Despite growing evidence that the effects of climate change are occurring earlier and more dramatically than foreseen just a few years ago, the UNFCCC negotiations continue to demonstrate how difficult it is to reach agreement on a broad-based binding framework for collective international action on climate change. The two weeks of negotiations (June 6-17) in Bonn got off to a rocky start with agenda disputes holding up progress for several days.
These disputes over seemingly arcane issues in some cases reflect important substantive issues (e.g., where and when to negotiate developing country reporting requirements) and in other cases seem to be delay tactics from familiar sources (Saudis seeking a mechanism to compensate them for reduced fossil fuel exports). Overall the two weeks reflect halting progress in some technical areas and disturbing developments in others – such as the lost opportunity to improve public participation in the negotiations. Meanwhile, some areas such as MRV and the fate of a second commitment period under the Kyoto Protocol remain part of a seemingly intractable (for now anyway) political standoff with key players unwilling or unable to bring solutions to the table. With only one week of negotiating time likely to be scheduled before the next Conference of the Parties meeting in Durban this December, the prospect of a major breakthrough this year seems remote. That said, here is a review of some of the significant developments in the areas CIEL is following most closely.
One of the key issues on negotiator’s minds in Bonn was the fate of the Kyoto Protocol. Will there be a second commitment period following the end of the first at the end of 2012 or not? This question was left unresolved in Copenhagen and Cancun. Yet it is the key to unlocking progress in other areas. While negotiators in Bonn held several meetings on legal issues, they did so behind closed doors. Sources inside the talks tell as that for the most part Parties repeated old positions with little progress, but there may be some movement in bi-lateral meetings between key players such as the EU and G-77/China. One of the best chances for progress in the UNFCCC is for a “green” alliance that bridges the north/south divide to emerge and provide leadership in the negotiations. We will keep our fingers crossed…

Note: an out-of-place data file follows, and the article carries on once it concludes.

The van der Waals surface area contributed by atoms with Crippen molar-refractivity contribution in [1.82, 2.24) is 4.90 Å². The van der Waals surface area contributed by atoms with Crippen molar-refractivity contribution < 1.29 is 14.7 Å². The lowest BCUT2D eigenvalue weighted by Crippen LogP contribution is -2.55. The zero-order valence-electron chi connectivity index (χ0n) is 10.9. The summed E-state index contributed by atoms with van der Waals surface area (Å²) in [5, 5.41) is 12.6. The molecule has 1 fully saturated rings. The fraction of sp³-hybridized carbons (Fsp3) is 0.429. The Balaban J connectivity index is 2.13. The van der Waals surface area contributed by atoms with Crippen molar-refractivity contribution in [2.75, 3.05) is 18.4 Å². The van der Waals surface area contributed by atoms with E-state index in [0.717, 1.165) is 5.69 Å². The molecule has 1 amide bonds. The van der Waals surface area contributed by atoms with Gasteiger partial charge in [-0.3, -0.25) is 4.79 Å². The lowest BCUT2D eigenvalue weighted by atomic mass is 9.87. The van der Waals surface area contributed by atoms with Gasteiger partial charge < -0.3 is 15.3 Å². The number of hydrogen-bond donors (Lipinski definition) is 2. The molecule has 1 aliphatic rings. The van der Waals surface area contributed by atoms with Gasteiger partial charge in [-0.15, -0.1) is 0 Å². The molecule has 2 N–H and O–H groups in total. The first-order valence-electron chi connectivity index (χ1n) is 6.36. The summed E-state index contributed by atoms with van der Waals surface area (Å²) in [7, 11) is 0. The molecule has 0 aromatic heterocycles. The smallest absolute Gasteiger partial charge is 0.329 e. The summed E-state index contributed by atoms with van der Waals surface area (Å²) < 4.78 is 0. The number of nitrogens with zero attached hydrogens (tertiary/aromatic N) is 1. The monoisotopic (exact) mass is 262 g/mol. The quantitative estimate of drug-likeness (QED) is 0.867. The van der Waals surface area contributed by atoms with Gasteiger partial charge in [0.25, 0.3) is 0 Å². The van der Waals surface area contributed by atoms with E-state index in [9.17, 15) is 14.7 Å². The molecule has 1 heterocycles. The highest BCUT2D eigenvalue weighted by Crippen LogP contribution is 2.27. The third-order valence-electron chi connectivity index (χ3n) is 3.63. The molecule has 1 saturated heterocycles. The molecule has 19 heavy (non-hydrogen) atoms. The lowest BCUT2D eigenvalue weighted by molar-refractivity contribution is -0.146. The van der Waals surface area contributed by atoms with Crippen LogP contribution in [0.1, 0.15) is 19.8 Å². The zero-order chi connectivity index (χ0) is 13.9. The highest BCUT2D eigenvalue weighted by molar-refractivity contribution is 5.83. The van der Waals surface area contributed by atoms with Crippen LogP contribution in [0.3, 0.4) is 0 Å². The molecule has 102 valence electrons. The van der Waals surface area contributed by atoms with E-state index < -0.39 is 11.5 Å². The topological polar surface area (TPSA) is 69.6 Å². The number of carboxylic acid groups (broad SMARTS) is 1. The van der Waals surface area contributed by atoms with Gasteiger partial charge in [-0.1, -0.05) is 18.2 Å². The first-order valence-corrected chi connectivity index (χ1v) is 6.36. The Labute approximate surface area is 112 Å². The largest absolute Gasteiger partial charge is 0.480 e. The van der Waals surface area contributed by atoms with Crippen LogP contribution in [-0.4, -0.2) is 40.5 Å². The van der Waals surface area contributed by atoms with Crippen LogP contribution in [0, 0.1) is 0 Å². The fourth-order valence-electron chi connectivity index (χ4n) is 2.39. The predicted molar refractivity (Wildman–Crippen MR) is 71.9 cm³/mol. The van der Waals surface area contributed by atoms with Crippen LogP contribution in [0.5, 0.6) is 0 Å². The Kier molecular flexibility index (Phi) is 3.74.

MEASUREMENT, REPORTING, AND VERIFICATION
Agreement on work plans for MRV did not go well. First off, most of the discussions were closed so it was hard to get a sense of where things stood during the negotiations. Second, it seems that while many issues were discussed, there was little agreement on the scope and function of reporting and review provisions, as well as the process for moving forward. For example, while there was clear support for workshops on biennial reporting and review for developed countries, there was no agreement as to when. On the developing country side, it is even less clear what is in the pipeline between now and COP 17, though there seem to be suggestions for technical papers and/or meetings. The only clear outcome was that Parties will be submitting views on all these issues. (So, there’s more to come.) These technical conversations and exchanges can bring much to the negotiations, but they can only go so far in helping unpack the political fights. At the end of the day, if developed countries don’t deliver on their commitments, particularly financing, it is unlikely that developing countries will give much on MRV.